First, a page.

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HUD Archives: News Releases

HUD No. 98-232
Further Information:For Release
In the Washington, DC area: 202/708-0685Wednesday
HUD Florida Office: 305/662-4506June 17, 1998


WASHINGTON - An agreement settling a class action lawsuit filed by public housing residents in Miami-Dade County, FL, will provide increased housing opportunities for low-income black families, Miami-Dade County Mayor Alex Penelas and Housing and Urban Development Secretary Andrew Cuomo said today.

The Miami-Dade County Commission voted early this morning to approve the agreement, which resolves long-standing allegations concerning segregation of black families in public housing.

"The proposed settlement is an ambitious plan to desegregate public housing and other federally assisted housing programs, provide black public housing residents with a choice of housing options and improve the quality of life in public housing developments and the surrounding neighborhoods," said Mayor Penelas. "I believe that the terms of this settlement agreement, when combined with other components of the County's economic revitalization program, will have a positive, synergistic effect on some of this County's most poverty-stricken areas, thus furthering our goals of stimulating economic and community development in these areas. Truly, this settlement agreement represents a significant investment in Miami-Dade County's future and demonstrates the County's commitment to providing fair, affordable housing opportunities to public housing residents."

"HUD and Miami-Dade County have worked in partnership to settle this lawsuit," Secretary Cuomo said. "This is a good settlement that will improve living conditions for black people remaining in public housing and will enable many to receive rental assistance payments that will allow them to rent apartments owned by private landlords."

The agreement responds to claims of racial discrimination raised by a class of black public housing residents, who alleged that they have been denied equal access to Section 8 rental assistance that would allow them to rent privately owned apartments.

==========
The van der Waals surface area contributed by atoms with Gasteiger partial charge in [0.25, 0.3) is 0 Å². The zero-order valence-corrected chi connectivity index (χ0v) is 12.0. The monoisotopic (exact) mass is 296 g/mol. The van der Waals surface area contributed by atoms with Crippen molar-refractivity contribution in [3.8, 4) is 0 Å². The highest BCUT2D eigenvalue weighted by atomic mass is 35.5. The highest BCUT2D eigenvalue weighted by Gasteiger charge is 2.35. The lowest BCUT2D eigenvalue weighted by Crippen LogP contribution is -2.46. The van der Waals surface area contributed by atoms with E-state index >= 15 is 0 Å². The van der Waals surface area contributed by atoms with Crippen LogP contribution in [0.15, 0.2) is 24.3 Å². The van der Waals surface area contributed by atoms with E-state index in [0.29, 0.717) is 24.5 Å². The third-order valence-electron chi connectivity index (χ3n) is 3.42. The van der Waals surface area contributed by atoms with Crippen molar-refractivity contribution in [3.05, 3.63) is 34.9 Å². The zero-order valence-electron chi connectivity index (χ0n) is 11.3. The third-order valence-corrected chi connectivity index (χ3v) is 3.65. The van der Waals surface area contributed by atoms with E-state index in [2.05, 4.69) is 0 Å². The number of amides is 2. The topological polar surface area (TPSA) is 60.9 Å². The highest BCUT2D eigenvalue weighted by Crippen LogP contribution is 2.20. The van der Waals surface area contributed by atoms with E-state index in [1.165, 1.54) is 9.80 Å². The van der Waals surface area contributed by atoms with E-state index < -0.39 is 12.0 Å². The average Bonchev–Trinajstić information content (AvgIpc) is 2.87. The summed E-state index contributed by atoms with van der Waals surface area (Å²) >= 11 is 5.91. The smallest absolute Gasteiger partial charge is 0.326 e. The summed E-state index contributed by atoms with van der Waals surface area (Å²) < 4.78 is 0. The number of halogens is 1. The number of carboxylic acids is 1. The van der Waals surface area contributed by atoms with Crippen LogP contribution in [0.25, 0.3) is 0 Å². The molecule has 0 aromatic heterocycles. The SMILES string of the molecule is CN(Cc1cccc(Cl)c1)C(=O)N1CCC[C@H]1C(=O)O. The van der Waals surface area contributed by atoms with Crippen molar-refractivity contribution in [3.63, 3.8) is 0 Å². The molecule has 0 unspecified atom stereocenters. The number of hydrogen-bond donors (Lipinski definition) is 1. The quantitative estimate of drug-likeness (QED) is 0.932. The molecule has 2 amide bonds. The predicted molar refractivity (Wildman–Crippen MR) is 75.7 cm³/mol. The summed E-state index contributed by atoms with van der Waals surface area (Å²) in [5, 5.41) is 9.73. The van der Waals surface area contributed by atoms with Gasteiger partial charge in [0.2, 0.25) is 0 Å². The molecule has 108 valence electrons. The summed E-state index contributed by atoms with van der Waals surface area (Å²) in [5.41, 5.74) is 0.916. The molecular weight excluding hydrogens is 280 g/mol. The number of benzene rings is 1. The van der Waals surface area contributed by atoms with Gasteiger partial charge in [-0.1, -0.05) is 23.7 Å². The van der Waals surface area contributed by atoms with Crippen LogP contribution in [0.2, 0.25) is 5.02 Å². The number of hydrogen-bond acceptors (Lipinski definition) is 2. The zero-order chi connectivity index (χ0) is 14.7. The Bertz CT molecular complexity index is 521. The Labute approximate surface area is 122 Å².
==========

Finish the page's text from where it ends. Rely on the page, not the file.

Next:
Black public housing residents represented in the class action lawsuit will be provided opportunities to receive rental assistance certificates and vouchers, which will be accompanied by mobility counseling and incentives to encourage the families to move to other neighborhoods they might choose to live in.

The settlement also includes several provisions designed to benefit and integrate the County's public housing developments. Dade County, which over the past decade has, through tremendous financial investment and managerial commitment, risen from HUD's troubled housing agency list to one of the best performing large public housing agencies in the nation, sees the settlement as part of its continuing commitment to improve public housing. Dade County has committed to enhance the services provided public housing residents and to improve the surrounding neighborhoods. Non-blacks will be offered mobility counseling and incentives to encourage them to try family public housing. Applicants will be able to state preferences for particular developments, and group moves will be available.

In addition, the agreement calls for the creation of a fair housing center, which will be primarily responsible for much of the mobility counseling, as well as for offering clearinghouse-type services available to all low-income families and for conducting outreach to potential Section 8 landlords in non-poverty neighborhoods.

Cuomo said that over the past year and a half, his staff has participated in extensive discussions regarding the terms of the settlement to diligently ensure that the interests of all parties to the case are protected to the greatest extent possible under the law.

The negotiated consent decree was submitted to Judge James C. Paine of the U. S. District Court for the Southern District of Florida in West Palm Beach. Because this is a class action lawsuit, a fairness hearing will be held September 25, 1998, in order for the court to give final approval to the settlement. The suit was initially filed in 1987 against Miami-Dade County and amended in late 1990 to include HUD.

Content Archived: January 20, 2009

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